Leave if no response
Delivering packages for Amazon is a pretty simple gig, but can get stressful depending on the amount of packages you have to deliver. Every once in a while you get a single loader, which is a phrase we use to say when the majority of packages that you get in your van are going to a single address. Of course, the company figures out that this is too easy, so they make sure that the drive to deliver it is extra long, up to half an hour in traffic here in Los Angeles.
I used to get these a lot. It was on Eastern Ave, which I guess was a warehouse since they got a ton of packages delivered there very often. I asked the man that receives the packages and counts them, and from what I understood, they take orders from other countries and then they ship them for a premium. So its like a side business but for customers outside of the United States to buy things and people who are afraid of online shopping and would rather call the center to place the order for them.
After delivering them, I’d have to go drop of the packages at some of the newer areas, some of which had addresses listed on my Rabbit, that’s the name of the scanner device that we use, but not yet on Google maps. Unmarked roads, mailboxes out by the start of large fencing, and deliveries to houses still under construction were some of the places I had to deliver to.
It was winter time and the days were getting shorter. By 6pm, the roads that had street lights would turn on, but the ones by the hills where I assigned to would get pitch black. Sometimes I had to drive 20 minutes out to deliver just one envelope, probably a trinket that the customer would end up returning anyway. There were five packages left in the bin on the seat right next to me. It had been a long day, but I was happy that I was almost there and done with it. Counting them down was a good way to pass the time.
But when I had two left in the bin, I saw that there was a mismatch. My device said that I had three packages yet to deliver, so I pulled over and stepped into the back only to see that yes, there was a small box almost under the seat next to me. 12 minutes up the hills. Again.
Driving through the twisting road, I couldn’t even see the tall grass next to the van anymore, just the shadows of them along with the shadow of the yellow arrow signs cast against the steep hills in front of me whenever I took a turn. No cars around, just distant lights from the windows of spread out houses lit by the weirdos that lived up here. Some of them lived in trailers outside of their unbuilt homes.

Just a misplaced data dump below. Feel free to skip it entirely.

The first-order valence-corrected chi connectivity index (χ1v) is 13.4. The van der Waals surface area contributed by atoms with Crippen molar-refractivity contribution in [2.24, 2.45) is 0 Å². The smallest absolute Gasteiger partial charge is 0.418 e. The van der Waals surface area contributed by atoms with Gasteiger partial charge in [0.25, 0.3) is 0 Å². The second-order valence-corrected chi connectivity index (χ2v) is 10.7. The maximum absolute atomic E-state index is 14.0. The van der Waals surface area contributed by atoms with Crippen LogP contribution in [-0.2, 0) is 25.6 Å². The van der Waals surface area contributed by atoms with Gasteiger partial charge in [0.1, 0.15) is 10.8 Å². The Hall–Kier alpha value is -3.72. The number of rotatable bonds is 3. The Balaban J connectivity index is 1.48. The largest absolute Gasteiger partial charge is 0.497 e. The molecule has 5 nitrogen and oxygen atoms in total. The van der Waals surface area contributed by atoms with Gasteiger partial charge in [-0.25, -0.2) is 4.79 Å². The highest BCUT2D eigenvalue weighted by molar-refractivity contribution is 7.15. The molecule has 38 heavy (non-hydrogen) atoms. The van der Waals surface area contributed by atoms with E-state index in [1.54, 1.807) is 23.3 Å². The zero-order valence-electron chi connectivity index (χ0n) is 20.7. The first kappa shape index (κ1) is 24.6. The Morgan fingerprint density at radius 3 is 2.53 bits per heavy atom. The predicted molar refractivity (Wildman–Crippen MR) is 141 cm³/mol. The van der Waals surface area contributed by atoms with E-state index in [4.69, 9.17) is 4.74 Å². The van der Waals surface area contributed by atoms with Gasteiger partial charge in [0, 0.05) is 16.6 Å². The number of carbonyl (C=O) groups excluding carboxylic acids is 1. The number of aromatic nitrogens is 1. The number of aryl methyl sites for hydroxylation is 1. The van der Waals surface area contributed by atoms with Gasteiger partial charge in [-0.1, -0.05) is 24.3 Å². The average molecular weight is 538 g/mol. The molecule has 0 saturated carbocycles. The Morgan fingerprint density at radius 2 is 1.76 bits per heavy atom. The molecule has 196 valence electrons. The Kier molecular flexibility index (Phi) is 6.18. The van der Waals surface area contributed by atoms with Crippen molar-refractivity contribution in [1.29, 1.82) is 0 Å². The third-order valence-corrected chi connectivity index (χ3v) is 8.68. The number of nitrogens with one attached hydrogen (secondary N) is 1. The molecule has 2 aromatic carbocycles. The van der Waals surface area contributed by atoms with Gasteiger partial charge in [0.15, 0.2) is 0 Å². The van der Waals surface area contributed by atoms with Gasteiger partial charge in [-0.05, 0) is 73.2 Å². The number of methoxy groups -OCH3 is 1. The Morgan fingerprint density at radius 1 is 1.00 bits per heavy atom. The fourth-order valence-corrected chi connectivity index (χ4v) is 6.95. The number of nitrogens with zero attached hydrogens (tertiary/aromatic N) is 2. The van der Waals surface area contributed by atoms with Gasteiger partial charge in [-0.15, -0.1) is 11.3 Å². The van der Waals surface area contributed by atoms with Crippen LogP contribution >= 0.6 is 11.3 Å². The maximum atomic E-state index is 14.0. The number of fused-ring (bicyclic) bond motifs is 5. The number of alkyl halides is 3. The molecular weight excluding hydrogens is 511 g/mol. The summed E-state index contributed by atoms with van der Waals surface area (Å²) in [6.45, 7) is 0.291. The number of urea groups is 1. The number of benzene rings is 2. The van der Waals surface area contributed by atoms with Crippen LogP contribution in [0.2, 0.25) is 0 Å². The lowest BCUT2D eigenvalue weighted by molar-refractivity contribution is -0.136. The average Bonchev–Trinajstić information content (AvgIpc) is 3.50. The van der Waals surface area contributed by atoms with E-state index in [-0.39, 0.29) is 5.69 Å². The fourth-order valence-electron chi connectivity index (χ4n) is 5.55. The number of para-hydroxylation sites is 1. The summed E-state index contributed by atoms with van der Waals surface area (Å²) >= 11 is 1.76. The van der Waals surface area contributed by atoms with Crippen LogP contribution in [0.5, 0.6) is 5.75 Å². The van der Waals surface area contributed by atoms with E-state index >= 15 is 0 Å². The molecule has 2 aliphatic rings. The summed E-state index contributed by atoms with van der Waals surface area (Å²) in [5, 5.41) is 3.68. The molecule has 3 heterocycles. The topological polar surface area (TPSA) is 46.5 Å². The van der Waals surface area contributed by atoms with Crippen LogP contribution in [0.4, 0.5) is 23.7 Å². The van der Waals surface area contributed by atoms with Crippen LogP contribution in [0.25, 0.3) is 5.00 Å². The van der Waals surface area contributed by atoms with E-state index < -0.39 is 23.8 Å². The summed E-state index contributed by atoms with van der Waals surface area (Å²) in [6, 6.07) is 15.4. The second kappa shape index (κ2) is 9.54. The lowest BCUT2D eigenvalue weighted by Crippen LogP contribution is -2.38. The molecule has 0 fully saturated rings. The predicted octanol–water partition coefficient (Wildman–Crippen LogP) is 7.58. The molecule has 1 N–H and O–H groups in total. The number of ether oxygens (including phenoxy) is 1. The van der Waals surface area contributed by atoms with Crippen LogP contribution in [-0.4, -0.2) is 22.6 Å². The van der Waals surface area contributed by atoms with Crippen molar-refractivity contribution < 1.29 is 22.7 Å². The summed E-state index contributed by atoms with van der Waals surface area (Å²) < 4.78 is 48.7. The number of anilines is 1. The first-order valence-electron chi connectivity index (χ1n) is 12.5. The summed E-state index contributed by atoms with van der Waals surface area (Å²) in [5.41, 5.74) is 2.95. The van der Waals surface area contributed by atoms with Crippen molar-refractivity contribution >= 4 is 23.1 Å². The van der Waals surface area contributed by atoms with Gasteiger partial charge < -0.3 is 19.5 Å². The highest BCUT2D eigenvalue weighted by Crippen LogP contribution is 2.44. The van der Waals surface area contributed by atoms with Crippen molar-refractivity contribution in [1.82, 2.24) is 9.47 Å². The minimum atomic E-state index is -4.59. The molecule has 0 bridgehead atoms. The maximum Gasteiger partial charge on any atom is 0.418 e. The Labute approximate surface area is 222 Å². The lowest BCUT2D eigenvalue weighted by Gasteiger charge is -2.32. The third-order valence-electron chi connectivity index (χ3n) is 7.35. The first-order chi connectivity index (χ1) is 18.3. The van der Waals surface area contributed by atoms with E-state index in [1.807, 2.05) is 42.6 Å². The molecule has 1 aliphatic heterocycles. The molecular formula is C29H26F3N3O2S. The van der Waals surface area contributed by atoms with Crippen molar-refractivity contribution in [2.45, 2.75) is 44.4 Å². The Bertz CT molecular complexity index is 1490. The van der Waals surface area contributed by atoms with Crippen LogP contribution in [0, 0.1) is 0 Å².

Up ahead, I saw the little dirt trail and the large “Private Property” sign with the security camera icon. So I grabbed the package, put on my blinkers and stepped outside. I could see a few lights a short distance from the road and through the trees. I didn’t understand why people felt the need to be far away from normal things, like this. I guess its because they have people like me to deliver things to them.
I took a few steps after I passed the rusty metal gate, looking straight ahead, avoiding the darkness all around me, with the exception of the yellow blinking lights from my van. Yellow, then black, yellow, then black. The pattern was almost hypnotizing as I walked without knowing what was in front of me, like a strange dance party to the steps of crunchy leaves and gravel beneath me.
All of it interrupted as I clearly heard a “hi” to my right, from the trees. Then another, hello, this time from my left. Your mind makes things up when you’re feeling scared.
I saw the windows of a small house, about the size of a bungalow, up ahead. The stench of rotting meat growing with every step, bringing back the memories of the dead possums we used to find in my backyard. I could hear a beehive, the loudest I have ever heard. My mind making things up.
There was a shed on the path before getting to the porch of the little house, and on the ground by the doors of it, were three or four packages. I grabbed my scanner to light up the package. I was begging for the words to be there, I just wanted to leave. The light came on, “Leave if no response” right on the label. I considered tossing it right there with the others. This box would survive, it seemed light enough. But then I saw the woman on the rocking chair, probably waiting for me.